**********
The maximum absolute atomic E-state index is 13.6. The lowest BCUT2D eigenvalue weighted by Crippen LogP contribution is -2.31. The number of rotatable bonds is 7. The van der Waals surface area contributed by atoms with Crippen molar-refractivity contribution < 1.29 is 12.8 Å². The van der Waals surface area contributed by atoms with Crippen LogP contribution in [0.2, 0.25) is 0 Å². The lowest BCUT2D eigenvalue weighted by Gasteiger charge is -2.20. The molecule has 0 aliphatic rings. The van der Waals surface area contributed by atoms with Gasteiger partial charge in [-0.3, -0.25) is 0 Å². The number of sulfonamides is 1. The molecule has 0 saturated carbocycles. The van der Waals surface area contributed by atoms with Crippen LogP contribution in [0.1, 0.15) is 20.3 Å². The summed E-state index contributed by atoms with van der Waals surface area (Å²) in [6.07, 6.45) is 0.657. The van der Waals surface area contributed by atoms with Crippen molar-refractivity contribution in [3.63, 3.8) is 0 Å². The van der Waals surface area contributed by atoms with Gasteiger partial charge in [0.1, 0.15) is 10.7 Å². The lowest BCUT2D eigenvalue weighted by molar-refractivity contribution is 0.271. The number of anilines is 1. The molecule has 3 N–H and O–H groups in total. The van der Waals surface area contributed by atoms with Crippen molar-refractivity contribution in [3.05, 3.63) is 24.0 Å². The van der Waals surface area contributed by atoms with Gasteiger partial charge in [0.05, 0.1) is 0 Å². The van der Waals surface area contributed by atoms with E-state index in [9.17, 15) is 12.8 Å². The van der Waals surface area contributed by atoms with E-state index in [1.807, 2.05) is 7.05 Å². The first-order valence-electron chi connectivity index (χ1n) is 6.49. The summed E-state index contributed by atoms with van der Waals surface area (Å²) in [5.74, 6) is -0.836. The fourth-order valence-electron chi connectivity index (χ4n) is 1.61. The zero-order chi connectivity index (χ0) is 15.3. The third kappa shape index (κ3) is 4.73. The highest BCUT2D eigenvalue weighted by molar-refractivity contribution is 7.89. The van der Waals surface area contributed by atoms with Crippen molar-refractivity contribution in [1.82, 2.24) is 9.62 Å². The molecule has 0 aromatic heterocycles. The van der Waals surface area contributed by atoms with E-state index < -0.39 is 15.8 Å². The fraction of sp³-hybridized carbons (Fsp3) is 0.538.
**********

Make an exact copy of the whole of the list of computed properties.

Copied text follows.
The maximum absolute atomic E-state index is 13.6. The lowest BCUT2D eigenvalue weighted by Crippen LogP contribution is -2.31. The number of rotatable bonds is 7. The van der Waals surface area contributed by atoms with Crippen molar-refractivity contribution < 1.29 is 12.8 Å². The van der Waals surface area contributed by atoms with Crippen LogP contribution in [0.2, 0.25) is 0 Å². The lowest BCUT2D eigenvalue weighted by Gasteiger charge is -2.20. The molecule has 0 aliphatic rings. The van der Waals surface area contributed by atoms with Gasteiger partial charge in [-0.3, -0.25) is 0 Å². The number of sulfonamides is 1. The molecule has 0 saturated carbocycles. The van der Waals surface area contributed by atoms with Crippen LogP contribution in [0.1, 0.15) is 20.3 Å². The summed E-state index contributed by atoms with van der Waals surface area (Å²) in [6.07, 6.45) is 0.657. The van der Waals surface area contributed by atoms with Crippen molar-refractivity contribution in [3.63, 3.8) is 0 Å². The van der Waals surface area contributed by atoms with Gasteiger partial charge in [0.1, 0.15) is 10.7 Å². The lowest BCUT2D eigenvalue weighted by molar-refractivity contribution is 0.271. The number of anilines is 1. The molecule has 3 N–H and O–H groups in total. The van der Waals surface area contributed by atoms with Crippen molar-refractivity contribution in [3.05, 3.63) is 24.0 Å². The van der Waals surface area contributed by atoms with Gasteiger partial charge in [0.05, 0.1) is 0 Å². The van der Waals surface area contributed by atoms with E-state index in [9.17, 15) is 12.8 Å². The van der Waals surface area contributed by atoms with E-state index in [1.807, 2.05) is 7.05 Å². The first-order valence-electron chi connectivity index (χ1n) is 6.49. The summed E-state index contributed by atoms with van der Waals surface area (Å²) in [5.74, 6) is -0.836. The fourth-order valence-electron chi connectivity index (χ4n) is 1.61. The zero-order chi connectivity index (χ0) is 15.3. The third kappa shape index (κ3) is 4.73. The highest BCUT2D eigenvalue weighted by molar-refractivity contribution is 7.89. The van der Waals surface area contributed by atoms with Crippen molar-refractivity contribution in [1.82, 2.24) is 9.62 Å². The molecule has 0 aromatic heterocycles. The van der Waals surface area contributed by atoms with E-state index < -0.39 is 15.8 Å². The fraction of sp³-hybridized carbons (Fsp3) is 0.538.